Each person handles stress in his own way. Some people become upset while others take it in their stride. Those people who are easily distressed get dyspepsia. For them, yoga is the best way to deal with their problems for it quickly eliminates tension and gradually strengthens the body and mind so that they are not so easily affected by stressful situations. As the health improves so does the ability to solve those problems which once were the root cause of dyspepsia.
We need to find a way to tame the animal within us which comes in the form of the autonomic nervous system. This system goes on by itself without the need for conscious direction by the will, and it reacts blindly to both joy and rage. Yoga teaches us to become aware of and then to control its function by developing the attitude of a detached witness. Experiments with biofeedback have proven this fact to the scientific world. Yoga also has been proven to consciously control the autonomic nervous system and prevent the emotional highs and lows from affecting our bodies.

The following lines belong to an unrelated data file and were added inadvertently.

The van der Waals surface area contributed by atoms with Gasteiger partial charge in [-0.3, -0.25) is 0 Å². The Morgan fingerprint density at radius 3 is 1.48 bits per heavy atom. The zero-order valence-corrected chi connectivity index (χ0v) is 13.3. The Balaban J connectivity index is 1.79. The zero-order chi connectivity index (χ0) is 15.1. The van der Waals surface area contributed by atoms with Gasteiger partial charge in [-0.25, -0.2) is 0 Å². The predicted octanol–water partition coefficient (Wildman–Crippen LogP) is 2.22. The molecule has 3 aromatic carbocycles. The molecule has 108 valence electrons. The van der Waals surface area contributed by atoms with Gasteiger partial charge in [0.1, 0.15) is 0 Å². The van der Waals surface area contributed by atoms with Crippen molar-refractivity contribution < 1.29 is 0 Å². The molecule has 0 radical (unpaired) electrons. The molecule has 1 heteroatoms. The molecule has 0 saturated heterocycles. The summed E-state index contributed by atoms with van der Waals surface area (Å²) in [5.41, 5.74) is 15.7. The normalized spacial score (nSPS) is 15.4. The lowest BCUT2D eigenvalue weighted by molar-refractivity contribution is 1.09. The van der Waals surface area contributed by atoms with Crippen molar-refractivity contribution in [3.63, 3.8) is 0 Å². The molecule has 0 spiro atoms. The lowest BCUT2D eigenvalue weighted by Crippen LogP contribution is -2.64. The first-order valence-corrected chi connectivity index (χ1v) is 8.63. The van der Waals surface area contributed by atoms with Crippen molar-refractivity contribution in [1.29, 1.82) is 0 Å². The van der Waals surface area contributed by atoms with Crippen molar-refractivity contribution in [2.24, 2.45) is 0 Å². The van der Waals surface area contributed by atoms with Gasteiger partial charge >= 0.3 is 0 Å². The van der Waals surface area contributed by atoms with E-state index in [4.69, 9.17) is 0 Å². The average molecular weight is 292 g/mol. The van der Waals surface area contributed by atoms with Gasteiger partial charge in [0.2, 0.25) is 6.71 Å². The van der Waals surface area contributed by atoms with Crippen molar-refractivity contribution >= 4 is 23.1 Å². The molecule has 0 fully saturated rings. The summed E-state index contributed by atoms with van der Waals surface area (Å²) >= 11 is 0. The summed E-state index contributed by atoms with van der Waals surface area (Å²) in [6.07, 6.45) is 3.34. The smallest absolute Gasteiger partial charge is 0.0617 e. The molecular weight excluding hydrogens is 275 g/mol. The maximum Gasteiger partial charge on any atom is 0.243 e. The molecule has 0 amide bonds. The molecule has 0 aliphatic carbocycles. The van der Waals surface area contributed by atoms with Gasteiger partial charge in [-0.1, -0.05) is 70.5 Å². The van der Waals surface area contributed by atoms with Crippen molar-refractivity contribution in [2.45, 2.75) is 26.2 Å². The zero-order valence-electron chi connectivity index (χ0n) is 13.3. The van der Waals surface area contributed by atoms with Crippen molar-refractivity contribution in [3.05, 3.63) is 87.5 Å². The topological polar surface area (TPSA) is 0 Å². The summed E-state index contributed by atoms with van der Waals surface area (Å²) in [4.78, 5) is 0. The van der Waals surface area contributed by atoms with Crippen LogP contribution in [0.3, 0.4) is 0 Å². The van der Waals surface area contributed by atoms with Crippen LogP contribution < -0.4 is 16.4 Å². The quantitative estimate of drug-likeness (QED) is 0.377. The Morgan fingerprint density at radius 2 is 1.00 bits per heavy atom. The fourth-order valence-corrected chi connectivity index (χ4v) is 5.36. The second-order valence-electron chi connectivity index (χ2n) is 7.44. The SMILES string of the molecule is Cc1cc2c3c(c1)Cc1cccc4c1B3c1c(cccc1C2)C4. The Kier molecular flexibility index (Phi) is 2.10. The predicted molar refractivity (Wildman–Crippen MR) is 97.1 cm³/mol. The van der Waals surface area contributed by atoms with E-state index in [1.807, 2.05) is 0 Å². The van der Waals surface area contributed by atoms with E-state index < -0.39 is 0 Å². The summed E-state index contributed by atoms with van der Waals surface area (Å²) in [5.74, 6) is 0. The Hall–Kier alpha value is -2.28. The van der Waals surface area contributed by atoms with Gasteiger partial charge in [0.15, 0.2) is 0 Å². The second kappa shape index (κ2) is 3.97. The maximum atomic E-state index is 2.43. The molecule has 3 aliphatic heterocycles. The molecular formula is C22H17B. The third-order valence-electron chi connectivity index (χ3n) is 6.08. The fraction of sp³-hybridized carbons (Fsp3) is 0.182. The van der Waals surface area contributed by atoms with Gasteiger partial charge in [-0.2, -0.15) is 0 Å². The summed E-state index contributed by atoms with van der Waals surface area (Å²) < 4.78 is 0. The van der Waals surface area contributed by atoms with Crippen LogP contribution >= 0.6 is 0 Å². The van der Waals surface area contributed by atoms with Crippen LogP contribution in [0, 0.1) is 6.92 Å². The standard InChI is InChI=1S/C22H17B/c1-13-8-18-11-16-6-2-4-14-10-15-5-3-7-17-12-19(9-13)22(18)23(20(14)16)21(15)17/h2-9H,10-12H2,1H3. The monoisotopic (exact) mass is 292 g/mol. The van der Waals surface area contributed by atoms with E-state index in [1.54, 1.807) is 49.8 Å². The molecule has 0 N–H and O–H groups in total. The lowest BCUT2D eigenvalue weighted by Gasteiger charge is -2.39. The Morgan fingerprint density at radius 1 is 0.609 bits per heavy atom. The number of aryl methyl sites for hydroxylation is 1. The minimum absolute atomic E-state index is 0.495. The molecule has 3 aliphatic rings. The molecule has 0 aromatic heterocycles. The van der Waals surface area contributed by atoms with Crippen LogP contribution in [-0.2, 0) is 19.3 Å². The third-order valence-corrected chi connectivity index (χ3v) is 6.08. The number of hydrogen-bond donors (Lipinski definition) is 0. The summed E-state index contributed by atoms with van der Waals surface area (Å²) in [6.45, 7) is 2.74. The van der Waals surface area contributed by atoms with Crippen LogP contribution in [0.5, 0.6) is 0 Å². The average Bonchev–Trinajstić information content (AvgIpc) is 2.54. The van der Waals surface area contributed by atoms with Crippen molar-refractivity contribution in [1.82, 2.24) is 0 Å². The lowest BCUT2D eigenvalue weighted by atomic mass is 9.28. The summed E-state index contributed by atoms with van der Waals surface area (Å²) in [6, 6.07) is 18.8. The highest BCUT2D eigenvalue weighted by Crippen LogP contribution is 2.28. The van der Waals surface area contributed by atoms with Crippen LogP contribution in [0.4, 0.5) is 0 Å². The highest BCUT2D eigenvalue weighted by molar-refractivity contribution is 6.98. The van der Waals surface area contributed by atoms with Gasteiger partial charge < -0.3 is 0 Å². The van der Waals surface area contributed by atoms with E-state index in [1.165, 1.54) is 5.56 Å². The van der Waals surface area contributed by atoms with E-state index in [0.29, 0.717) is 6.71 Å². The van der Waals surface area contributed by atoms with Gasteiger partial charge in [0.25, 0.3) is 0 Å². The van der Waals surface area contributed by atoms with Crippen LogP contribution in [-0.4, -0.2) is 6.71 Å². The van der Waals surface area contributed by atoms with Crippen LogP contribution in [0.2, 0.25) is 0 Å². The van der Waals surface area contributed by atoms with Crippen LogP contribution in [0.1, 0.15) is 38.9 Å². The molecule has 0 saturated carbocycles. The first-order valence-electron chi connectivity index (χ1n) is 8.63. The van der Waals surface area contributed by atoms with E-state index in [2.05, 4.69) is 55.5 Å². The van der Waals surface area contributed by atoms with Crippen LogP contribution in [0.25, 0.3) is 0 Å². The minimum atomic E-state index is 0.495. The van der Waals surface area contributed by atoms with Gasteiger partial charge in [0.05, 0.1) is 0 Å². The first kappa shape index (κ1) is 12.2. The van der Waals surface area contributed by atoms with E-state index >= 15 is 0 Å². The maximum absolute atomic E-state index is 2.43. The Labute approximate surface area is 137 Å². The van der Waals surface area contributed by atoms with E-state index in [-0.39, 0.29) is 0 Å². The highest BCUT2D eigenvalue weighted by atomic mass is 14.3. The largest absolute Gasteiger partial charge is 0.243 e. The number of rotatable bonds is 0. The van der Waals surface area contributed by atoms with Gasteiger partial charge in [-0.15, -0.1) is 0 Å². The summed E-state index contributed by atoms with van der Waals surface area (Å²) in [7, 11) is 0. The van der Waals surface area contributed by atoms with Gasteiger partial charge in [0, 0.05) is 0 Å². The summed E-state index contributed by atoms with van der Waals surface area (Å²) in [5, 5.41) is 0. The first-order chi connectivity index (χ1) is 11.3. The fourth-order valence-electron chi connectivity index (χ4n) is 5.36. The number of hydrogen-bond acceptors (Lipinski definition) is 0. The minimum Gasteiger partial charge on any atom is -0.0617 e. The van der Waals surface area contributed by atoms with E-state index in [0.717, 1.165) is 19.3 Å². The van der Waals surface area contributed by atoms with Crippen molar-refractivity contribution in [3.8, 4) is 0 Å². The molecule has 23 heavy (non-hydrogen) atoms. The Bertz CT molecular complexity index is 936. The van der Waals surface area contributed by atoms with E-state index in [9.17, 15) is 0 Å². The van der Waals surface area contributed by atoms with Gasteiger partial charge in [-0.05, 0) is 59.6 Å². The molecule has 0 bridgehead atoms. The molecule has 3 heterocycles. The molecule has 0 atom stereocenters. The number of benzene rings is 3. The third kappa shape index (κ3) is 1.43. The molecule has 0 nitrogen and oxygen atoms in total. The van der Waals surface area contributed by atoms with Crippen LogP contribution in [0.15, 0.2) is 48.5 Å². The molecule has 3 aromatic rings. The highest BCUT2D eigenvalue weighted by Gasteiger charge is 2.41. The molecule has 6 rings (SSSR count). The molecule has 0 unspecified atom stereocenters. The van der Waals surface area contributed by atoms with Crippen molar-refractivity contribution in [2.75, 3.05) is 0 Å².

By developing awareness we become sensitive to our body's needs rather than to its desires, and can then stop eating when we have had enough. Eventually the practices create a desire for more pure and simple foods which make us feel better. As we learn to balance our inner energies, we find that we need to eat less. When yogic awareness is slowly and carefully cultivated, most diseases, especially self induced ones such as dyspepsia, drop away automatically, without effort on our part. This is true relaxation.
The following practices will eliminate tension which is the root cause of dyspepsia, and help to restore the digestive system to normal functioning. Choose those which suit you best.
These practices, though sufficient in themselves, can be combined with karma yoga, bhakti yoga and gyana yoga for faster, deeper and more long term results.
NOTE: Do not practice these if an ulcer is present.
*1. H. W. Davenport, Physiology of the Digestive Tract, Year Book Medical Publishers, Chicago, 1968.